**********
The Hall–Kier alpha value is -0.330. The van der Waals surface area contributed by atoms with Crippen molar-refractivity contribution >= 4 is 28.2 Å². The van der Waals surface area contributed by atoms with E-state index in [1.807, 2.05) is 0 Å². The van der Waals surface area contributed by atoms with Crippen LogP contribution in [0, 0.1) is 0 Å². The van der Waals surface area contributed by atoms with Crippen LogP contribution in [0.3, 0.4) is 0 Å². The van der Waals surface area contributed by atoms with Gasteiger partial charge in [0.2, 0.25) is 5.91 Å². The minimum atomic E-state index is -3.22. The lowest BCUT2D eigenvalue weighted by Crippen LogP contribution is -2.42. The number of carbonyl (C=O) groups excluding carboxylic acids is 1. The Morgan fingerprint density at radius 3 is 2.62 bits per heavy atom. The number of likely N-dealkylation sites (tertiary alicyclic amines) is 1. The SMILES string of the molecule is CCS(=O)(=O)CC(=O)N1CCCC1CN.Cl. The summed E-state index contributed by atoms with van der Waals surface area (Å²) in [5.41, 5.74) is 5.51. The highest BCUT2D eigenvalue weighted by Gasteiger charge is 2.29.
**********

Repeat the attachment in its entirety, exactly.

The Hall–Kier alpha value is -0.330. The van der Waals surface area contributed by atoms with Crippen molar-refractivity contribution >= 4 is 28.2 Å². The van der Waals surface area contributed by atoms with E-state index in [1.807, 2.05) is 0 Å². The van der Waals surface area contributed by atoms with Crippen LogP contribution in [0, 0.1) is 0 Å². The van der Waals surface area contributed by atoms with Crippen LogP contribution in [0.3, 0.4) is 0 Å². The van der Waals surface area contributed by atoms with Gasteiger partial charge in [0.2, 0.25) is 5.91 Å². The minimum atomic E-state index is -3.22. The lowest BCUT2D eigenvalue weighted by Crippen LogP contribution is -2.42. The number of carbonyl (C=O) groups excluding carboxylic acids is 1. The Morgan fingerprint density at radius 3 is 2.62 bits per heavy atom. The number of likely N-dealkylation sites (tertiary alicyclic amines) is 1. The SMILES string of the molecule is CCS(=O)(=O)CC(=O)N1CCCC1CN.Cl. The summed E-state index contributed by atoms with van der Waals surface area (Å²) in [5.41, 5.74) is 5.51. The highest BCUT2D eigenvalue weighted by Gasteiger charge is 2.29.